Team Outdoorsy
by Team Outdoorsy
Posted March 24, 2020

We are living through a bizarre moment — strange phrases like social distancing are the new normal; grocery stores are struggling to keep up with toilet paper demands, and school is out for summer in many states.

The coronavirus chaos begs some questions:
“What should I do with my kids during the outbreak?”
“Where is the safest place for my family right now?”
“Can I go anywhere with all of these quarantines?”

The internet would have you believe that you need to hole yourself up in your house until this all blows over. But when practiced responsibly – and in accordance with local regulations – in some instances, you can practice social distancing on the move.

You might say we’re biased — and you’d be right — but we think this can be a great time to go camping with your family (unless there is a specific government order not to travel). Here’s why RV travel can be your best bet for keeping the family safe and happy. 

Disclaimer: Your safety is our highest priority. This article is about the general and potential benefits of RV travel during these difficult times. If you are at higher risk for the coronavirus, please follow your doctor’s guidelines on COVID-19 travel safety.

In nature is one of the safest places to be

If you and your family are stuck at home right now, there’s no better time to jump in an RV and head into nature. Outdoor activities, when practiced responsibly, are a safe part of social distancing practices, and it can be a good thing to get outside and play

An RV road trip lets you create the level of social distancing you want for your family; it lets you entertain the kids with the great outdoors, and it lets you reconnect with the things that matter.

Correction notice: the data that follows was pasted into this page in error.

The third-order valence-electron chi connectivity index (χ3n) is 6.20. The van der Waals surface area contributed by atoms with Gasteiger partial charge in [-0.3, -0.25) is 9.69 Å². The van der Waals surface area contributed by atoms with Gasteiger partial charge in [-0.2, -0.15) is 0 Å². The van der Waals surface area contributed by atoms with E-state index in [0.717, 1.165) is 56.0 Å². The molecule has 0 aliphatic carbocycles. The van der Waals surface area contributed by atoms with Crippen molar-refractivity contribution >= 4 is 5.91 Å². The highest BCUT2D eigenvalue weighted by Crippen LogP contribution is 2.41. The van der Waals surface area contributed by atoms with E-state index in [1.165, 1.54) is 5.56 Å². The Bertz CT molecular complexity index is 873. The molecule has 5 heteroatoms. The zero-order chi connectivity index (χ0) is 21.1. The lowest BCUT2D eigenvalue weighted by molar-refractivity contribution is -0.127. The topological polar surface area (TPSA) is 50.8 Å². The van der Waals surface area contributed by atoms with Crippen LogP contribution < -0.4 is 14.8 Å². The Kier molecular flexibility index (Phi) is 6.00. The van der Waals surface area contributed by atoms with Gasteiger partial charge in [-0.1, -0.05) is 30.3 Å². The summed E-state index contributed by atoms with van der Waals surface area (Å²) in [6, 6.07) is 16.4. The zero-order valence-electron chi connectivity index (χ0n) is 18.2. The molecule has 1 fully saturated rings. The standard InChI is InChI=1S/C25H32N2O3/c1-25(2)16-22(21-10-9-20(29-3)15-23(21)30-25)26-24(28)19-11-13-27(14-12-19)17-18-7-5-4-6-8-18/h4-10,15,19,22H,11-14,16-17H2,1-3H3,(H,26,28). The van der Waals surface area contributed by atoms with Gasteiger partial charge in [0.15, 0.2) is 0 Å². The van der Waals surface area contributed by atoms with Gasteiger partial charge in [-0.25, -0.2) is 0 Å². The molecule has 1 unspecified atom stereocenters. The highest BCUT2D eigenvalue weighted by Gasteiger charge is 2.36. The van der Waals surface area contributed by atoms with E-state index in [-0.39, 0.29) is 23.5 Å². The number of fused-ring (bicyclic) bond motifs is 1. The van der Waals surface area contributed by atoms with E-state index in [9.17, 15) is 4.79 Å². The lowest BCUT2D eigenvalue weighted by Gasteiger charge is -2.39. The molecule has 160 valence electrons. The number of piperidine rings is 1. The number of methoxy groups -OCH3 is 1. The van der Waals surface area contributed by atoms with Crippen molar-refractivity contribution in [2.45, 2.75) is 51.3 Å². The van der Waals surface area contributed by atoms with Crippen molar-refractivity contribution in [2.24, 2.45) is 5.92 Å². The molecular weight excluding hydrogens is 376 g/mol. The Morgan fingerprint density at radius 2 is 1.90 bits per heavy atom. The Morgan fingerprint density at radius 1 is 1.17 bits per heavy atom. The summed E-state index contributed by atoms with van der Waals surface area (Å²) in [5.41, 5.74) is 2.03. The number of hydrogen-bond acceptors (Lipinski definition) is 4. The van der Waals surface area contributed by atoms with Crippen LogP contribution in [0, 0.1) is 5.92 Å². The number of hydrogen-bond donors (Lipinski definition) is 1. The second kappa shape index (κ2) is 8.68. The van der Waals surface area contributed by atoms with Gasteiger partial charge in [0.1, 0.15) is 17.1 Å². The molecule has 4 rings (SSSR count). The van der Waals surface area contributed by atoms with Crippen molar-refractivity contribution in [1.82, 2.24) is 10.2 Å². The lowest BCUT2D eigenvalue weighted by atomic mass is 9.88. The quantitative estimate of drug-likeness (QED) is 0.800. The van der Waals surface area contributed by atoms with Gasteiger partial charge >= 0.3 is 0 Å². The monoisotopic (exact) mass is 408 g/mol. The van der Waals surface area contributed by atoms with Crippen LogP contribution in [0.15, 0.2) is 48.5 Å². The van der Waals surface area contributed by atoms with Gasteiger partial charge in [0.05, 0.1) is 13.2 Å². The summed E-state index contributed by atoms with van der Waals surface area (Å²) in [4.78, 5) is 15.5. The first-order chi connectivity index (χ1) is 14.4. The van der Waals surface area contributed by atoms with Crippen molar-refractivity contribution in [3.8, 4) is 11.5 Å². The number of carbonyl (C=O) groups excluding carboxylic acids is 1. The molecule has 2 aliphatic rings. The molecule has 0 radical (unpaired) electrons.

Many RV campgrounds are open

RV travel is one of the best ways to road trip anytime, but it’s especially appealing right now. Most national parks are open to visitors, some BLM lands are taking campers, and many private campgrounds are accepting RVs nationwide. While it’s true that some state campgrounds have temporarily closed, many RV destinations are still beckoning you and your family to explore. 

Whatever your game plan, be sure to check for any camping restrictions at the specific parks you want to visit. Although a park may be open for day use, it might be closed to camping.

The world can be your school

School is closed, but the learning doesn’t have to stop. By traveling in an RV, you will open the door to thousands of educational opportunities. 

For example, you could teach your kids about the unique plant life in a natural preserve, search for a geocache with your family near your campground, or even teach your little ones about wildlife on some epic hikes.

RV travel is especially affordable right now

It’s no secret that the coronavirus stopped many travel plans…

Because travel is slowing down, Outdoorsy owners are offering RV rental discounts all over the country, and, at the time of this post, many national parks are offering free entry. Better deals mean that you can plan an economical and safe road trip for you and your family. 


Toilet paper shortages and social distancing are our new normal for now, but that doesn’t mean you have to go stir crazy in your house. With work and school moving to online models, RVing is one of the best ways to practice social distancing on the move.

Team Outdoorsy


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